In a previous "Getting it Right" column, I discussed the fire alarm testing that a code official performs prior to granting a building occupancy permit. I compared the typical testing a code official would perform to fire alarm testing that a commissioning consultant would perform.

In this column, I discuss other facets of fire alarm system commissioning: design intent document (DID), design review, system readiness checklist, O&M manuals, training, and warranty period follow-up. Except for design review, code officials do not participate in these facets of commissioning.

Why Do The Did?

As a part of the commissioning process, the design team will develop the DID. In brief, the DID describes the expected results of the construction effort, in this case, the fire alarm system. The design specifications and design drawings provide the mechanism for constructing what the DID describes. With respect to fire alarm systems, the DID should: list applicable codes, provide a description of the system function including any smoke control strategies, and describe any unique features outside the scope of the codes.

The DID could be used formally by the design team to describe to the code officials the fire alarm system to be constructed. If the fire alarm system description does not meet the code official's expectations, then obviously the necessary discussions can be conducted. This helps to eliminate misunderstandings that may impact and delay the project at a later date. Normally, code officials do not require or ask for a DID.

Static vs. Dynamic

The design of the fire alarm follows the criteria outlined in the DID. Both the code officials and commissioning consultant reviews the design specifications and drawings. The code official design review often focuses on "static" system features, and the commissioning consultant design review usually focuses on "dynamic" system features. The code official checks dynamic system features during the fire alarm test at the end of construction. The commissioning consultant's design review comments are intended to eliminate any ambiguities with respect to dynamic system features. This should reduce or eliminate misunderstandings during the code official testing.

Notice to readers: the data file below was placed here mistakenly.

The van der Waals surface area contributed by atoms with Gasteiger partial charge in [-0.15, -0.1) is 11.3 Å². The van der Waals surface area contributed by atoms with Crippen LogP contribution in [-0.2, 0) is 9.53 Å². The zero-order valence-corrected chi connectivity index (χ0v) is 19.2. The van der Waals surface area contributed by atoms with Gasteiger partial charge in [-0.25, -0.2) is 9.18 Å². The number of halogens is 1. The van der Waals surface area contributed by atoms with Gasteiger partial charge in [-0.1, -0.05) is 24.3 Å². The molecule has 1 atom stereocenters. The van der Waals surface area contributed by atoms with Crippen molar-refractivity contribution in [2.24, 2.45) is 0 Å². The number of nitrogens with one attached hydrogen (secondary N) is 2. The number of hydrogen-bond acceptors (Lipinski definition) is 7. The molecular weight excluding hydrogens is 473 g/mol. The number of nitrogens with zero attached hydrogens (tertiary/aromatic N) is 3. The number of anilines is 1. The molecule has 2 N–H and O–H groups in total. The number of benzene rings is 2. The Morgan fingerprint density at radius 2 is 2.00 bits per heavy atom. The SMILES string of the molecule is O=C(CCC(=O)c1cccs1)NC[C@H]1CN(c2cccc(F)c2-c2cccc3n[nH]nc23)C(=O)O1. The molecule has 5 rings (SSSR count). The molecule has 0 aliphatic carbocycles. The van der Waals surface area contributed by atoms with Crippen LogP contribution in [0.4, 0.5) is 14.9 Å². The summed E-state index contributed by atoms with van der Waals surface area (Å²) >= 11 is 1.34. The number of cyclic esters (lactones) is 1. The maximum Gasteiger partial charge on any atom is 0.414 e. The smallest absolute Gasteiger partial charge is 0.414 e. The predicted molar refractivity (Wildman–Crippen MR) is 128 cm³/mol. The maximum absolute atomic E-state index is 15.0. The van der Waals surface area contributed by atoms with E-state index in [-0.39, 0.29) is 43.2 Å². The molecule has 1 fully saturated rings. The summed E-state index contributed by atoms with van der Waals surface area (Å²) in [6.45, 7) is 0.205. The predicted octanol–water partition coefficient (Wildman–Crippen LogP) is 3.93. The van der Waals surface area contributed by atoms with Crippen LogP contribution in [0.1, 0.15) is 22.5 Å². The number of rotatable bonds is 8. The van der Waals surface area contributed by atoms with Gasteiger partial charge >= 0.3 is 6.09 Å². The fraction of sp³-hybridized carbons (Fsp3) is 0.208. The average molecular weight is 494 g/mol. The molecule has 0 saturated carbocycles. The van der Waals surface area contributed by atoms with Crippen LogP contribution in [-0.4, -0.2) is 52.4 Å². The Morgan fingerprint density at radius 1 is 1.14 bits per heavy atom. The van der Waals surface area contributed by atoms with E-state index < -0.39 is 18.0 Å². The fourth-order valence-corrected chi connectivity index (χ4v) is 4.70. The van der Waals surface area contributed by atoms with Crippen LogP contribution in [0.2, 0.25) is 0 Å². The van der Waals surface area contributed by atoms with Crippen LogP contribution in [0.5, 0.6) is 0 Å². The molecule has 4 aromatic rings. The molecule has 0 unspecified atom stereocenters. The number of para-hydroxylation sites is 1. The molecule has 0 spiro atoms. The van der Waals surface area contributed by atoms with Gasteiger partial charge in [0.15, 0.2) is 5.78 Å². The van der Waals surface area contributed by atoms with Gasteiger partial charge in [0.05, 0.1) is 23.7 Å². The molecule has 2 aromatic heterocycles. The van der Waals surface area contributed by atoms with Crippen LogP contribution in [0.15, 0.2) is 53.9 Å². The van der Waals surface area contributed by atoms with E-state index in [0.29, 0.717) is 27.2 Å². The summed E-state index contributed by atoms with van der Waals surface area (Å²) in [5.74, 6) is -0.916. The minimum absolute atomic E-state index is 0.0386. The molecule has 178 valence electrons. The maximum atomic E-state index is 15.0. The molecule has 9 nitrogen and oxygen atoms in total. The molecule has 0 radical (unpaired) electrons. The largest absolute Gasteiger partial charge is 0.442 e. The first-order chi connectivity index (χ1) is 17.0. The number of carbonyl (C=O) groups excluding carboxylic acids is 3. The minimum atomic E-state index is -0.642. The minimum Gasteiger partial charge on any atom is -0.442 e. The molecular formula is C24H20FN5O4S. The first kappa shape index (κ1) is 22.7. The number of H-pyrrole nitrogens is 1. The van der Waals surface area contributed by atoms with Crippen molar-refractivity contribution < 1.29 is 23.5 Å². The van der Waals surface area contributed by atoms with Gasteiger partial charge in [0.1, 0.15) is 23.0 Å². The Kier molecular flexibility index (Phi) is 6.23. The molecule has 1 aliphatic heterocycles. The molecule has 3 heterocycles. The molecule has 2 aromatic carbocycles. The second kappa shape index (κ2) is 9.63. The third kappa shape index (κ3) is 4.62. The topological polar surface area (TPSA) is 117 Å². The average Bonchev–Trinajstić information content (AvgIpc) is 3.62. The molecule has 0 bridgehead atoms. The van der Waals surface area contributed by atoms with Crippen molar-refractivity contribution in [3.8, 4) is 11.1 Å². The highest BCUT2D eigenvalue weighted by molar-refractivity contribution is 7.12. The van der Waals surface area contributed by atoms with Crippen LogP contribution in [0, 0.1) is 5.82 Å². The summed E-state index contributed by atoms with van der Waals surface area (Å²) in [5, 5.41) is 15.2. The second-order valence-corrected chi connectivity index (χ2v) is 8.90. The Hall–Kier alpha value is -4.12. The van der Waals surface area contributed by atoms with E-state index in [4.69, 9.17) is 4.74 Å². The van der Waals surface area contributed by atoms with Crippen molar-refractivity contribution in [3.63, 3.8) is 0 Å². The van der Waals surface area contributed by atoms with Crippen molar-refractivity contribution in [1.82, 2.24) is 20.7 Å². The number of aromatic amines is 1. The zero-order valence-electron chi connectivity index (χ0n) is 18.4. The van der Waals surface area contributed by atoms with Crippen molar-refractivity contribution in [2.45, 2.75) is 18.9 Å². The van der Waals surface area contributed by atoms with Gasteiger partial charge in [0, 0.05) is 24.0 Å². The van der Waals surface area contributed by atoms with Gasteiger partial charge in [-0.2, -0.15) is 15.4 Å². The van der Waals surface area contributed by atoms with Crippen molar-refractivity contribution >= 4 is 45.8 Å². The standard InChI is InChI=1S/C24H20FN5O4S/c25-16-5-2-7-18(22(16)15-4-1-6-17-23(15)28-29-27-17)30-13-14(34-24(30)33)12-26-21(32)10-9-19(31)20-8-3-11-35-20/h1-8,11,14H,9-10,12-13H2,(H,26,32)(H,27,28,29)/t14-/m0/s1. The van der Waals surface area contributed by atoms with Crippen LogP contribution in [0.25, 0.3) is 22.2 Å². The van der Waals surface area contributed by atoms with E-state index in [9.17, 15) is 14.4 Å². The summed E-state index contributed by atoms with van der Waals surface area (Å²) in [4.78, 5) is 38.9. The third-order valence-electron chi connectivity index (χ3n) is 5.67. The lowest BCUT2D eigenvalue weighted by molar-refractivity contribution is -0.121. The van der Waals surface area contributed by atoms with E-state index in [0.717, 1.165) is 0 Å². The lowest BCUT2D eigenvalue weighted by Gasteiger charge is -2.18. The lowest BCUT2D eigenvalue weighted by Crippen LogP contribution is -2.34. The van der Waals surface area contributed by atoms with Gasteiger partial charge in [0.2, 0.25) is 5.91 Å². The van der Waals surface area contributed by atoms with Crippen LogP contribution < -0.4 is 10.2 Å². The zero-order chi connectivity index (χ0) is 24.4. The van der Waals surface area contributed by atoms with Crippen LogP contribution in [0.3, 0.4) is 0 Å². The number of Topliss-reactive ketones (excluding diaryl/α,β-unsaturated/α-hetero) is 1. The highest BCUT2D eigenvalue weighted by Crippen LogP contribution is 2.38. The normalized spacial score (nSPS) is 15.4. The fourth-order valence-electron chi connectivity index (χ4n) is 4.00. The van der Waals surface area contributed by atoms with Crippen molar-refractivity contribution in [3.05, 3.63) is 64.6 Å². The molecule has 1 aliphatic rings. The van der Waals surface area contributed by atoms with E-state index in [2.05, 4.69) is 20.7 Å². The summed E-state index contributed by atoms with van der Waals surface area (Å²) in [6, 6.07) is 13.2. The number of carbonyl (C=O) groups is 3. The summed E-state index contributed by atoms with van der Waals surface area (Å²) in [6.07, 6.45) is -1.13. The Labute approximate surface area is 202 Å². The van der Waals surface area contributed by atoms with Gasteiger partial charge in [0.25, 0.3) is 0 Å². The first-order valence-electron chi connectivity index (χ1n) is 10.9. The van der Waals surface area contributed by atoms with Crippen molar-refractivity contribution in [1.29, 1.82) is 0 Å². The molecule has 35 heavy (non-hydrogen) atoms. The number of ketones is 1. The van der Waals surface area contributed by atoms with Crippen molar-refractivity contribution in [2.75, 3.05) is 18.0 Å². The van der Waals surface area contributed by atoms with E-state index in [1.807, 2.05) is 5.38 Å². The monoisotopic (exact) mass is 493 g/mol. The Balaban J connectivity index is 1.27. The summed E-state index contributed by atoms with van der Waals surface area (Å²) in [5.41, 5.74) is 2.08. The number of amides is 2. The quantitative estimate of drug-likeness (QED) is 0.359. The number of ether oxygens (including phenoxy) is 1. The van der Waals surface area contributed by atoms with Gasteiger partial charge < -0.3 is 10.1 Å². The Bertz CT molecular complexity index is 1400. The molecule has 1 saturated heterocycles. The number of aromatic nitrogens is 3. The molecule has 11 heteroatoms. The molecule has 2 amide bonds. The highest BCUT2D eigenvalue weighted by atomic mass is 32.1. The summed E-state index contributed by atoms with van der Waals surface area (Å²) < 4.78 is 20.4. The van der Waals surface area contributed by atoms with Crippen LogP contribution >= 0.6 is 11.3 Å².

The commissioning consultant usually requires, via the commissioning specification, that the fire alarm contractor perform a system checkout. The fire alarm contractor documents the checkout with a system readiness checklist. A formal system checkout provides some assurance that the fire alarm system will be ready for testing. This helps to prevent disruption of fire alarm testing due to nuisance problems that could have been identified and corrected by the fire alarm contractor. If fire alarm testing is the last "hurdle" prior to building occupancy, successful completion of fire alarm testing on the first try can allow timely move-in of occupants. Code officials usually do not ask for a formal system checkout and documentation of that checkout.

Training And Development Issues

During the course of the project, the fire alarm contractor will develop an O&M manual. The commissioning consultant reviews and comments on the O&M manual to ensure the owner has information that is specific to the project and accurately describes how the fire alarm system functions. The code official does not review the O&M manual.

Commissioning includes training of the building's O&M personnel. The commissioning consultant either oversees the training by the fire alarm representative or the commissioning consultant may provide supplemental training. Training may occur before, during or after testing of the fire alarm system. There should be at least some training of owner's personnel after testing in order to discuss any system peculiarities discovered during testing. Code officials do not perform, review, or witness training.

The commissioning service contract with the owner usually requires the commissioning consultant to perform a warranty period review at about the ten-month mark after substantial completion. If problems are present with the fire alarm system, then the commissioning consultant helps the O&M personnel with reporting and describing the problems to the fire alarm contractor in order to initiate warranty period repair. The commissioning consultant is in a good position to provide this service, since the commissioning consultant had initially tested the fire alarm system. Code officials do not assist the O&M staff during the warranty period. ES